Business Owner’s Estate Plans Should Include a Buy-Sell Agreement
Creating a buy-sell agreement for a business owner is a lot like a will—it needs to be updated to reflect changes in partnership agreements or the departure of the owner or a co-owner from the business. As reported in Country Journal’s article, “Drafting and reviewing your buy-sell agreement,” a buy-sell agreement is one part of a larger process of estate planning.
The idea behind a buy-sell agreement is to legally confer on the owners of a business or the business itself, the right or obligation to buy a departing owner’s interest. However, a professionally drafted agreement can also dictate that control of the business is restricted to specified individuals, like the current owners or a family member. In addition, a buy-sell agreement can set a price for the ownership interests. Finally, estate planning is also a top issue for many buy-sell agreements.
A buy-sell agreement can lie dormant for years, then a “triggering event,” like the retirement or death of an owner, or disability of the owner brings the buy-sell agreement into play. However, other events like changes to marital status can also trigger the document, too. A buy-sell agreement can also address events like a criminal conviction, the loss of professional licensure or certification, or involvement in a situation deemed to be inappropriate or illegal.
If you haven’t drafted a buy-sell agreement for your business with your lawyer, you can now see the importance of doing so. Here are the structures and options for agreements:
- Redemption—permits or requires the business as a whole to repurchase an owner’s interest;
- Cross-purchase—permits or requires the remaining owners to buy the interest (usually pro rata), and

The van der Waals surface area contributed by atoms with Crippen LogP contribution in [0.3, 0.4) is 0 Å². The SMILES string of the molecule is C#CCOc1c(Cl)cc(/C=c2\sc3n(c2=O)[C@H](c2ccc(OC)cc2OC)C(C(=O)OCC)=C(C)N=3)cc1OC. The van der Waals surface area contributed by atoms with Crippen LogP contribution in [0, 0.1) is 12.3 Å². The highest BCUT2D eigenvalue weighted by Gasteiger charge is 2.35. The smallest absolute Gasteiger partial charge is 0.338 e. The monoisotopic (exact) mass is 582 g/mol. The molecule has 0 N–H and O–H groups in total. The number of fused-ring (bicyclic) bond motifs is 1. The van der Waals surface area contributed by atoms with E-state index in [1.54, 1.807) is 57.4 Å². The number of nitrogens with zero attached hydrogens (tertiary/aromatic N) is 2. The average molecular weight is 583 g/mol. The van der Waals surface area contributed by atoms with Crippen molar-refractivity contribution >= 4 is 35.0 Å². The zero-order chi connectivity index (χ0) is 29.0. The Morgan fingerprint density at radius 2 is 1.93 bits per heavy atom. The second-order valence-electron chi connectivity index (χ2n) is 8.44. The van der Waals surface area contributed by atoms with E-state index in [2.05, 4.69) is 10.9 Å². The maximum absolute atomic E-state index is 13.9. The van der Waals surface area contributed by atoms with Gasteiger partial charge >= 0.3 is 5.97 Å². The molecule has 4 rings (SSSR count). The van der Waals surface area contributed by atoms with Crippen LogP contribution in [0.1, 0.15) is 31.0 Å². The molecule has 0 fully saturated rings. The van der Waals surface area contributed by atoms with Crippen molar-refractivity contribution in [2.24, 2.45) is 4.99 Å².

- Hybrid—combines the two other structures. For example, it might require a departing owner to first make a sale offer to the company and, if it declines, sell to the remaining individual owners.
You should also consider the tax implications when you draft your buy-sell agreement and its initial structure, because taxes will differ based on whether your company is a flow-through entity or a C-corp.
Buy-sell agreements need a funding source so the remaining owners can buy their former co-owner’s shares, and life insurance is commonly used. However, there are alternatives. A cash-rich company that’s confident in its future, could rely on its reserves. This could leave a business vulnerable to an unexpected cash shortfall. A “sinking fund” is another option. You set aside money for paying out the agreement over time. I prefer to use life insurance, if the principals are insurable, to prevent cash flow problems.
The creation and updating of a buy-sell agreement does have associated costs, but if a triggering event occurs, it will more than pay for itself in both cost, time and stress.
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Reference: Ohio’s Country Journal (June 14, 2017) “Drafting and reviewing your buy-sell agreement”